Draksharama

Sri Bhimeswara Swamy temple

Sri Bhimeswara Swamy temple, in Draksharamam, is said to be the site of the ill-fated Daksha Yagna.  Draksharamam, 46km south of Samalkot via Ramachandrapuram, is also a Shakti Peeta, and is one of the better known Shiva temples in Andhra Pradesh.

This temple, like the one in Samalkot, was constructed during the same period (9th /10th centuries), and by the same monarch.  And like in Samalkot, it is double storeyed, the Lingam is tall, and pierces through the roof to the first floor, where poojas are conducted.  At just under three metres (nine feet), the diety is not nearly as tall as its Samalkot counterpart.  The temple is so constructed that the first light of the sun falls on the Lingam, it is said.  The architecture of the temple is almost like the one in Samalkot, with a double-storied coridor running along the insideof this vast shrine.  However, this shrine is located in the heart of the town, unlike its Samlkot counterpart.

As mentioned earlier, this temple is one of the 18 Shakti Peetas in the country.  It was the abode of Daksha Prajapati, and the place where the ill-fated Daksha yagna, that brought about Sati's demise, took place. According to the Skanda Purana, Daksha, the father of Sati, and the father-in-law of Lord Shiva, decided to conduct a grand yagna, without inviting his daughter and son-in-law.  Sati, nevertheless, went there, against Shiva's wishes.  She was humiliated, and, rather than face her husband's wrath, immolated Herself.  Shiva then sent His trusted aide, Veerabhadra to avenge Her death.  Veerabhadra killed Daksha and laid waste his entire domain.  Shiva then carried Sati's body and indulged in the Pralaya thandava (daance of death).  To save the worlds from catastrophe, Lord Vishnu intervened by using His chakra to cut Sati's body into 18 pieces.  The place where these pieces fell came to be known as Ashta Dasa Peetas, Draksharama being the twelfth.  Sati is worshipped here as Sri Manikyamba, and is as much venerated as Shiva.  It is one of the few places where Shiva and Parvathi are equally prominent, Srisailam and Varanasi being the other two.  There are many sub-shrines inside the temple, dedicated to Sri Bhairava, Viroopa, Nataraja, Vamana, Dancing Ganapati, Goddesses Kanaka Durga and Sri Annapoorna.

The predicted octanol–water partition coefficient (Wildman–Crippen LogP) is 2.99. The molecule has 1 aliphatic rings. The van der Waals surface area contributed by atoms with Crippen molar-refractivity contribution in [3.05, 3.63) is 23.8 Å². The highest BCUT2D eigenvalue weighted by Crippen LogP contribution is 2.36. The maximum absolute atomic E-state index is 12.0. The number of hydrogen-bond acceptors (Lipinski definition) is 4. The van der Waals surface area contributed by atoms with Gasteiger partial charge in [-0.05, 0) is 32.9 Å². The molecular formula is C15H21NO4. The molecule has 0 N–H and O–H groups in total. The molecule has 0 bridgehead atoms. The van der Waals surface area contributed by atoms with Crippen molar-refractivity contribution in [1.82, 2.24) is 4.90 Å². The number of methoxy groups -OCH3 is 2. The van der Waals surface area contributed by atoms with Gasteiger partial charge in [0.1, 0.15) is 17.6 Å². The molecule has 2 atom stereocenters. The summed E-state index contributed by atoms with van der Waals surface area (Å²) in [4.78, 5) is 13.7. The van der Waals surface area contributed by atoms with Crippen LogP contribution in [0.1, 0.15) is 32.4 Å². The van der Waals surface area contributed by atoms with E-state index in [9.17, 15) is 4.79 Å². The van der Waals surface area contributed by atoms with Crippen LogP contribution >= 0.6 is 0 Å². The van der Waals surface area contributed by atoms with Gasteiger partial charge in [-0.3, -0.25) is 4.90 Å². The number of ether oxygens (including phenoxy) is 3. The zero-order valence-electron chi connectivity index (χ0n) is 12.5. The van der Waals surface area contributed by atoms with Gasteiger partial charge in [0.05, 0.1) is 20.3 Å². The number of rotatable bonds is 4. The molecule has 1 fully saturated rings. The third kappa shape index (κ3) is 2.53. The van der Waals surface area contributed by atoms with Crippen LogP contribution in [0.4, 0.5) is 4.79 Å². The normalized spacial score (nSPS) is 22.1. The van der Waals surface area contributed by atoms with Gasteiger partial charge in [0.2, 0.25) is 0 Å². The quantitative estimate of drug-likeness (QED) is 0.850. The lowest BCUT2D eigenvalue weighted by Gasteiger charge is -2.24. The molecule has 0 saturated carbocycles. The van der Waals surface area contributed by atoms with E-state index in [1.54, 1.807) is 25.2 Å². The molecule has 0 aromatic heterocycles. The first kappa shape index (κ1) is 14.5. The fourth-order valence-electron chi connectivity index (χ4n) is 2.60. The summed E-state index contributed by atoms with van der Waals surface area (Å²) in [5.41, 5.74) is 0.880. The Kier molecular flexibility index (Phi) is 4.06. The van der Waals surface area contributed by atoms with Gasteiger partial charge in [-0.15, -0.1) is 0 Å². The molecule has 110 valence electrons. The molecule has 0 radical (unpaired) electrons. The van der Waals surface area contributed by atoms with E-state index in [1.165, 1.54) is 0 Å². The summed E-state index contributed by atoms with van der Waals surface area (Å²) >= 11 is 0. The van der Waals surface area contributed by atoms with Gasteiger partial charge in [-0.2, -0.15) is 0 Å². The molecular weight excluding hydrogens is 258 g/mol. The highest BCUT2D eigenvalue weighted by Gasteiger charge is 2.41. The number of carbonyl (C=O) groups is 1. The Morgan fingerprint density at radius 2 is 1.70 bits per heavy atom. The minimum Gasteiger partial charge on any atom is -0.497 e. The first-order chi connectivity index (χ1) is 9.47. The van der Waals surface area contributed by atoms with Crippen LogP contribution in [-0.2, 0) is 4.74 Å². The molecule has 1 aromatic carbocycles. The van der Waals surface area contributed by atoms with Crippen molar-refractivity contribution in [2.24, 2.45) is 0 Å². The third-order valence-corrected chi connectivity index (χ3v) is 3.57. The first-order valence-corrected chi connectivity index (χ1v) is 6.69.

There are about 800 inscriptions in this temple, which, though as old as the Samalkot shrine, appears to be in a much better shape.  A modest-sized nandi sits in between the shrine and the flag staff,on the ground floor.  The front entrance has a modest Dravidian-style gopuram.  The central vimanam is surrounded by Nandis in various shapes.  There is a huge tank to the left of the now main entrance.  The tank has a causeway leading to the shrine.

How to get there:

Draksharama is six km from Ramachandrapuram, the nearest big town.  Ramachandrapuram is 40km south of Samalkot, on the Howrah-Vijayawada section.  Buses between Ramachandrapuram and Yanam pass through Draksharama.  Kakinada, 35km, is the nearest major railway station.  The railway station at Draksharama, is served by a single passenger train.  Rajamundry is the nearest airstrip, while Vizag is the nearest full-fledged airport. 

Accommodation

There are a couple of guest houses, besides the Devasthanam choultry.  Quality rooms are available in Kakinada and Ramachandrampuram.

 

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